Among the methodological similarities between physics and economics is the frequent use of optimization techniques; in fact, both disciplines often involve optimizing something they call a "Lagrangian", though the meaning of that word is rather different in the two subjects! In both cases, though, there's some sense in which what is frequently sought is a partial optimum, rather than a full global optimum.
Suppose you have a marble in a bowl on a table, and you want to figure out where it goes. Roughly speaking, you expect it to seek to lower its potential energy. Usually, though, it will go toward the middle of the bowl, even though it would get a lower potential energy by jumping out of the bowl onto the floor. Quantum systems tend to "do better" at finding a global minimum than classical systems; liquid helium, in its superfluid state, will actually climb out of bowls to find lower potential energy states. Even quantum systems, though, often end up more or less in states where the first-order conditions are satisfied, rather than the actual global maximization problem. This is perhaps most elegantly achieved with path-integrals; you associate a quantum mechanical amplitude with each point in your state space, make it undulate as a function of the optimand, and integrate it, and where the optimand isn't constant it cancels itself out, leaving only the effect of its piling up where the optimand satisfies the first-order conditions.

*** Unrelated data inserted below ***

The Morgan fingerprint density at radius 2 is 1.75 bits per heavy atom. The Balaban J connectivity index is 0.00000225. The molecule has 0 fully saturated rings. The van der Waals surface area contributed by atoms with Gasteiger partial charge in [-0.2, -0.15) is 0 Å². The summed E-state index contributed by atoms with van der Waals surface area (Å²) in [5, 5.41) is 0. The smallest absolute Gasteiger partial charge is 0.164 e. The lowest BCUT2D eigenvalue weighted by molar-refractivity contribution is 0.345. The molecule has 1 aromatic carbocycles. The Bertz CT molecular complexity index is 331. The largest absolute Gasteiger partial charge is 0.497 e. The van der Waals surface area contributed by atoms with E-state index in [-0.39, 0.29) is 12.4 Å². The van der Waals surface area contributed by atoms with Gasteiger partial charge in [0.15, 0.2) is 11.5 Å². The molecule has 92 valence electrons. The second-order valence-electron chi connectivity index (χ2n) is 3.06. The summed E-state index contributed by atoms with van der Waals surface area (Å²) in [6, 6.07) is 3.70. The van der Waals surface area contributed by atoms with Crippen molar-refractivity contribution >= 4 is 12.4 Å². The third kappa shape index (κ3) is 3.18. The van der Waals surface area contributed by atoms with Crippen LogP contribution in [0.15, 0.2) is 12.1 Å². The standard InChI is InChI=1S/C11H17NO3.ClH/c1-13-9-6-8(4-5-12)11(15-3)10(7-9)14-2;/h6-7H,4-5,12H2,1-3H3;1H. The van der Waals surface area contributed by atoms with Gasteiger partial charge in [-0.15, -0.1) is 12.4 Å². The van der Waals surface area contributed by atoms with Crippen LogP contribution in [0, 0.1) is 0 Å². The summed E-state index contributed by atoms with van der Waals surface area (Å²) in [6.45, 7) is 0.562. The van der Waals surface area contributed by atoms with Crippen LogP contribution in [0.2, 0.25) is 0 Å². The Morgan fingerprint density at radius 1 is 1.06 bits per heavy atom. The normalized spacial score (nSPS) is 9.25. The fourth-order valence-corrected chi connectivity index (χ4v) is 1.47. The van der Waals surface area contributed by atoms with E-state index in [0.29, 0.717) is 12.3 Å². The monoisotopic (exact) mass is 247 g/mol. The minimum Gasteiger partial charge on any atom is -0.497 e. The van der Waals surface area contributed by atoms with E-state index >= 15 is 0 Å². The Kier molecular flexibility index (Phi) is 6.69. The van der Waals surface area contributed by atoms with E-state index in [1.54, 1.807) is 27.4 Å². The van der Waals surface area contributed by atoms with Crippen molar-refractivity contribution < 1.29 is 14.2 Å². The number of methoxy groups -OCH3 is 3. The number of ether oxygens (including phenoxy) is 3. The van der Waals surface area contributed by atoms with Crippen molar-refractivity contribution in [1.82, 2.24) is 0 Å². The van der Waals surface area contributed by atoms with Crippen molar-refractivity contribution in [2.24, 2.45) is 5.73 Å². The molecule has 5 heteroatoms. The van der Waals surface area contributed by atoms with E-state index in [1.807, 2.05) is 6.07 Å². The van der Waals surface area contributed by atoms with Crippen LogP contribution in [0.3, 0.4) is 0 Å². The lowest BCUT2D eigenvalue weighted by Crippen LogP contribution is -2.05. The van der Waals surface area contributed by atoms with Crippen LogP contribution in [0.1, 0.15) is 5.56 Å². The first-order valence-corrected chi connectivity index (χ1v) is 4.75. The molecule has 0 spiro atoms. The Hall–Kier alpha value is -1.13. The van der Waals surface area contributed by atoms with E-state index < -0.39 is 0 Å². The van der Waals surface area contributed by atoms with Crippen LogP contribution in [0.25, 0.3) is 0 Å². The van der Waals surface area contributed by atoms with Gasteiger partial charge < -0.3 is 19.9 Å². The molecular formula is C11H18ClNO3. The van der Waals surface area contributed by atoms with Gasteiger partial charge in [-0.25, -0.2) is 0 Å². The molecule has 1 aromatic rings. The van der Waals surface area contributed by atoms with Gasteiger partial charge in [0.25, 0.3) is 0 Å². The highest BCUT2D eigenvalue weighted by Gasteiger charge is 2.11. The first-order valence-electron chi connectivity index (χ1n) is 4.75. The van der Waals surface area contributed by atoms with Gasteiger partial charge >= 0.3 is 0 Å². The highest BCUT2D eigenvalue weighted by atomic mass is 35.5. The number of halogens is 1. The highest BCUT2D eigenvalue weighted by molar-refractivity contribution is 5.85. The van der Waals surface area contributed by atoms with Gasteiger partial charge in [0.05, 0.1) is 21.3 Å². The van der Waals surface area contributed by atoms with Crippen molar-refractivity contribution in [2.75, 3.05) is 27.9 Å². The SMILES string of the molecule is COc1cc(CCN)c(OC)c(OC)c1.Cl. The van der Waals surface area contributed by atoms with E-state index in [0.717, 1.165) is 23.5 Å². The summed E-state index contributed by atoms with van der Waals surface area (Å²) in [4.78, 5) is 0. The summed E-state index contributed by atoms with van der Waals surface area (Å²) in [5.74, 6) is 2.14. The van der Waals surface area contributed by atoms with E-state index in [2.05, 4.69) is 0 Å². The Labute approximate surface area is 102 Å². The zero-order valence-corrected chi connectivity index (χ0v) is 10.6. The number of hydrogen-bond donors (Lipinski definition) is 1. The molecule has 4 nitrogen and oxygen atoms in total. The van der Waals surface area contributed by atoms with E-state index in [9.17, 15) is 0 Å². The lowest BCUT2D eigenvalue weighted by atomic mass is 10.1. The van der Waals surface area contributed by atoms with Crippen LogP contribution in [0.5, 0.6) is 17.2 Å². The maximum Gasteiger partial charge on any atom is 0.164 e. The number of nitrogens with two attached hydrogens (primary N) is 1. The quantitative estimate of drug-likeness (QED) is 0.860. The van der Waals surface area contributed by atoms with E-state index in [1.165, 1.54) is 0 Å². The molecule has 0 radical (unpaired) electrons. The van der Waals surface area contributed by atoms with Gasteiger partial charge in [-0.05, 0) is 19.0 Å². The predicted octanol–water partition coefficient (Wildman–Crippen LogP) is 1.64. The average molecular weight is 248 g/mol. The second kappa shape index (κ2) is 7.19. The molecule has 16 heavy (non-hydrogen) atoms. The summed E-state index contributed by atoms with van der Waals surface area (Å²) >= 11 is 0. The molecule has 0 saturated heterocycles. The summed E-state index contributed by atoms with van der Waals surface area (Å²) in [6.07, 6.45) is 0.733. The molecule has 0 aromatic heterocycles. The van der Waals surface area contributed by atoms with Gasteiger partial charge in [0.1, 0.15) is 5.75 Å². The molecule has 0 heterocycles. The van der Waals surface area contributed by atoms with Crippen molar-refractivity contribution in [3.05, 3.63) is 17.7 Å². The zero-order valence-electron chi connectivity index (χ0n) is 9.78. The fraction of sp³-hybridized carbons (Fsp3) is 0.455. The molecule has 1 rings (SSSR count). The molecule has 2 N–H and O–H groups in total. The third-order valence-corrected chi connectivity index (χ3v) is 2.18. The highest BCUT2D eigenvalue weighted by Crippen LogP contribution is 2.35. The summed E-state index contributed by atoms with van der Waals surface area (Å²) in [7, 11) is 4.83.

In economics and game theory, "equilibrium" will typically maximize agents' utility functions, each subject to variation only in the corresponding agent's choice variables; externalities are, somewhat famously, left out. I'm tempted to try to apply a path-integral technique, but in game theory in particular the optimum is often at a "corner solution" where a constraint binds, and where the optimand doesn't therefore satisfy usual first-order conditions. Something complicated with lagrange multipliers might be a possibility, but I suspect the use of (misleadingly named) "smoothed utility functions" will effectively do the same thing, but more easily. I might then try to integrate "near" an equilibrium, but only in the dimensions corresponding to one particular agent's choice variables.
I wonder whether I can make something useful of that.